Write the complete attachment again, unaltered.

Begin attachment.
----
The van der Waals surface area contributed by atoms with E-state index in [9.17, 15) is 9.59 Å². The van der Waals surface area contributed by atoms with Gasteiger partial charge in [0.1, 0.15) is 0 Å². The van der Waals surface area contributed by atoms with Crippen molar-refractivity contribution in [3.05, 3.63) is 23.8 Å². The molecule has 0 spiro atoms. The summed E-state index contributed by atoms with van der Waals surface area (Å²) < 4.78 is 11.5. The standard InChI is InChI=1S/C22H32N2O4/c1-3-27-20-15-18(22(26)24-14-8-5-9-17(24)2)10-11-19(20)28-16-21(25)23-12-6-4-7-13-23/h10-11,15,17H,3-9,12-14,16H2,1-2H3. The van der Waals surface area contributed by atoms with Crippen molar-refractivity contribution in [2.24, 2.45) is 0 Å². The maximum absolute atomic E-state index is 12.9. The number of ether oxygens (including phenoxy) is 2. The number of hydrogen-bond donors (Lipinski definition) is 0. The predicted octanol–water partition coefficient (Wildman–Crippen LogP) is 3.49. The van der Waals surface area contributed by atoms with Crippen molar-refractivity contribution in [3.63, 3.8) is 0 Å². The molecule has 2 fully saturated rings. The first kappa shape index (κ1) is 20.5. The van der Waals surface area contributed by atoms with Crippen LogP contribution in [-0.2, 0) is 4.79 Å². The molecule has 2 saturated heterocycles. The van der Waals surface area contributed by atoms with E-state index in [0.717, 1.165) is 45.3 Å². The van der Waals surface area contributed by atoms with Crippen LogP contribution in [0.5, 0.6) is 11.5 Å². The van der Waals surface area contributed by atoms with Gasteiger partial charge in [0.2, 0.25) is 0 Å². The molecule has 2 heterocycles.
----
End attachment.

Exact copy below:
The van der Waals surface area contributed by atoms with E-state index in [9.17, 15) is 9.59 Å². The van der Waals surface area contributed by atoms with Gasteiger partial charge in [0.1, 0.15) is 0 Å². The van der Waals surface area contributed by atoms with Crippen molar-refractivity contribution in [3.05, 3.63) is 23.8 Å². The molecule has 0 spiro atoms. The summed E-state index contributed by atoms with van der Waals surface area (Å²) < 4.78 is 11.5. The standard InChI is InChI=1S/C22H32N2O4/c1-3-27-20-15-18(22(26)24-14-8-5-9-17(24)2)10-11-19(20)28-16-21(25)23-12-6-4-7-13-23/h10-11,15,17H,3-9,12-14,16H2,1-2H3. The van der Waals surface area contributed by atoms with Crippen molar-refractivity contribution in [2.24, 2.45) is 0 Å². The maximum absolute atomic E-state index is 12.9. The number of ether oxygens (including phenoxy) is 2. The number of hydrogen-bond donors (Lipinski definition) is 0. The predicted octanol–water partition coefficient (Wildman–Crippen LogP) is 3.49. The van der Waals surface area contributed by atoms with Crippen molar-refractivity contribution in [3.63, 3.8) is 0 Å². The molecule has 2 fully saturated rings. The first kappa shape index (κ1) is 20.5. The van der Waals surface area contributed by atoms with Crippen LogP contribution in [-0.2, 0) is 4.79 Å². The molecule has 2 saturated heterocycles. The van der Waals surface area contributed by atoms with E-state index in [0.717, 1.165) is 45.3 Å². The van der Waals surface area contributed by atoms with Crippen LogP contribution in [0.5, 0.6) is 11.5 Å². The van der Waals surface area contributed by atoms with Gasteiger partial charge in [0.2, 0.25) is 0 Å². The molecule has 2 heterocycles.